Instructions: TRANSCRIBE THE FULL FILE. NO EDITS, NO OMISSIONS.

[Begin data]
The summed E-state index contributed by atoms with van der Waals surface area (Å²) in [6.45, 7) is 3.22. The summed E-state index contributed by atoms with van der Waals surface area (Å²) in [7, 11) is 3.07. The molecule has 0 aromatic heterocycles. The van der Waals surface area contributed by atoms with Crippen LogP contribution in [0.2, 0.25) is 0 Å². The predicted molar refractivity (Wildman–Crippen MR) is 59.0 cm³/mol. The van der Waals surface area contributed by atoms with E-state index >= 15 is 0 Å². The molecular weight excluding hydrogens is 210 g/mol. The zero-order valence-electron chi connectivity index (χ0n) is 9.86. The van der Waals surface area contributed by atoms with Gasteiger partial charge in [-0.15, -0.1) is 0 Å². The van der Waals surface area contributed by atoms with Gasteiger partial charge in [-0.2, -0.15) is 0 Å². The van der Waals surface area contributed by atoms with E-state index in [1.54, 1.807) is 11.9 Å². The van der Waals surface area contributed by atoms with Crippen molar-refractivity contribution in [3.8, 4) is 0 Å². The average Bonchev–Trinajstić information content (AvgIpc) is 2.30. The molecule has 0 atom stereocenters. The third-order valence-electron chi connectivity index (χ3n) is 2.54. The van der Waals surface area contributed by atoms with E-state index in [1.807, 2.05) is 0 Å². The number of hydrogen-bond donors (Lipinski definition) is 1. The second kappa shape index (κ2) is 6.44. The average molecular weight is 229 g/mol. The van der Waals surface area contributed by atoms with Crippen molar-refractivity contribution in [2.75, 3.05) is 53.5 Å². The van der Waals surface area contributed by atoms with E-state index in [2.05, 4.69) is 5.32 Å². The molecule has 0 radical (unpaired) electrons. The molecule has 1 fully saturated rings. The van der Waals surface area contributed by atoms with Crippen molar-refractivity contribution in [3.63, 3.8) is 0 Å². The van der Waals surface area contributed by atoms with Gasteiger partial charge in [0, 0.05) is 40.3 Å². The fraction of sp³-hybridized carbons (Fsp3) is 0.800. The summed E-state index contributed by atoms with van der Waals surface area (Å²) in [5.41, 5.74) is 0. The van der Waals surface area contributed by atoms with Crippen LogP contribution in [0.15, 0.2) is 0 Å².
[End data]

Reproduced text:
The summed E-state index contributed by atoms with van der Waals surface area (Å²) in [6.45, 7) is 3.22. The summed E-state index contributed by atoms with van der Waals surface area (Å²) in [7, 11) is 3.07. The molecule has 0 aromatic heterocycles. The van der Waals surface area contributed by atoms with Crippen LogP contribution in [0.2, 0.25) is 0 Å². The predicted molar refractivity (Wildman–Crippen MR) is 59.0 cm³/mol. The van der Waals surface area contributed by atoms with E-state index >= 15 is 0 Å². The molecular weight excluding hydrogens is 210 g/mol. The zero-order valence-electron chi connectivity index (χ0n) is 9.86. The van der Waals surface area contributed by atoms with Gasteiger partial charge in [-0.15, -0.1) is 0 Å². The van der Waals surface area contributed by atoms with Gasteiger partial charge in [-0.2, -0.15) is 0 Å². The van der Waals surface area contributed by atoms with E-state index in [1.54, 1.807) is 11.9 Å². The van der Waals surface area contributed by atoms with Crippen molar-refractivity contribution in [3.8, 4) is 0 Å². The average Bonchev–Trinajstić information content (AvgIpc) is 2.30. The molecule has 0 atom stereocenters. The third-order valence-electron chi connectivity index (χ3n) is 2.54. The van der Waals surface area contributed by atoms with E-state index in [1.807, 2.05) is 0 Å². The number of hydrogen-bond donors (Lipinski definition) is 1. The second kappa shape index (κ2) is 6.44. The average molecular weight is 229 g/mol. The van der Waals surface area contributed by atoms with Crippen molar-refractivity contribution in [2.75, 3.05) is 53.5 Å². The van der Waals surface area contributed by atoms with E-state index in [2.05, 4.69) is 5.32 Å². The molecule has 0 radical (unpaired) electrons. The molecule has 1 fully saturated rings. The van der Waals surface area contributed by atoms with Crippen molar-refractivity contribution in [3.63, 3.8) is 0 Å². The van der Waals surface area contributed by atoms with Gasteiger partial charge in [0, 0.05) is 40.3 Å². The fraction of sp³-hybridized carbons (Fsp3) is 0.800. The summed E-state index contributed by atoms with van der Waals surface area (Å²) in [5.41, 5.74) is 0. The van der Waals surface area contributed by atoms with Crippen LogP contribution in [0.15, 0.2) is 0 Å².